What I am asking is primarily if my thinking on this is flawed. Maybe a Parasound amp might not be good for blasting out techno and house music? Maybe there is something else out there in the $500 range that can also serve both purposes. I checked out the Emotiva UPA-5 but none of its channels are bridgeable as far as I could find.
 

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As a long time HK owner who has made the switch to Onkyo preamping, rather than worrying about system synergy, I would be more concerned with things like capacitors and will they need replacing. This is one of the main bugaboos about older amps. That being said, I do still have a Parasound HCA 855A from the early 2000's still going strong and a Chiro C-300 from the mid/late 90's which has developed a hum and will probably need caps replaced.


Parasounds are built very well and the 1206 will likely last you another 10 years but the brand new Emotiva for a little more is the better option both short and long term IMO. But then again, with your stated goals you would likely be better served, with your dance music setup anyway, with pro amps which are often cheaper and can output ridiculous amounts of power. Many folks on these boards eschew traditional amps and use the pro setups exclusively. Their biggest drawback is usually the fan noise but these can be modified/replaced if an issue.
 

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Discussion Starter · #5 ·
If capacitors need to be replaced how much of a job is that usually? There is a parasound service center in my city. But if its an expensive job... The unit works right now and I demoed it at the guys house. Sounds great with no issues that I could detect on all 5 channels. Didnt try bridging though.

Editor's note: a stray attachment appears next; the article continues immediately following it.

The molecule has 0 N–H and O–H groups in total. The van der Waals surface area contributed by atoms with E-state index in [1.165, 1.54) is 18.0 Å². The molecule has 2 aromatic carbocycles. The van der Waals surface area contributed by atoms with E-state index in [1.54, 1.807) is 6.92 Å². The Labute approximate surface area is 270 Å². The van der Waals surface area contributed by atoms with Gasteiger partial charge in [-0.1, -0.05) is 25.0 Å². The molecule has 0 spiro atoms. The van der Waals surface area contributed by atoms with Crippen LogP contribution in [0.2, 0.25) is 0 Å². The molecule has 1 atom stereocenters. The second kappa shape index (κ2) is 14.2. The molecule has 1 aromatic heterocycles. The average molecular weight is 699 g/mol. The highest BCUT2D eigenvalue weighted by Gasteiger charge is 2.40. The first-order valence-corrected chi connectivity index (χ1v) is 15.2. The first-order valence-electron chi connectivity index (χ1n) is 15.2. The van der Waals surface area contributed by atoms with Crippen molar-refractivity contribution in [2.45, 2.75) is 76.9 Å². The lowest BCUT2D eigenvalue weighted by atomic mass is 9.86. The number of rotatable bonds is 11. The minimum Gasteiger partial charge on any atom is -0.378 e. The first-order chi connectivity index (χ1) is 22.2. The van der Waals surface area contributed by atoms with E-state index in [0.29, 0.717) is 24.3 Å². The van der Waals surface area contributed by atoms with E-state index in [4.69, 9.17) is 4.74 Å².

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Originally Posted by tunaman /forum/post/19651475


If capacitors need to be replaced how much of a job is that usually? There is a parasound service center in my city. But if its an expensive job... The unit works right now and I demoed it at the guys house. Sounds great with no issues that I could detect on all 5 channels. Didnt try bridging though.

You probably wouldn't care for the cost of those replacements. The parts are cheap, the labor however is expensive. Go for the Emotiva UPA5/7. 5 year warranty and an excellent buy at this time. It will compete with the Parasound IMO. You could get an ~ estimate for a job like this from that repair facility. Let them tell you their labor charges and what it is you may need to have done. I would think that the Emotiva would be the better choice after you get this info.
 

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If you did need to have it repaired, you wouldn't want to use a Parasound $ervice center. Any elctronics tech can replace caps.


That said, I have Parasound, Denon, Marantz, and Rotel power amps. They all have flat frequency response, and none of them are "warmer" sounding than the other. If one was, I would look at having it repaired.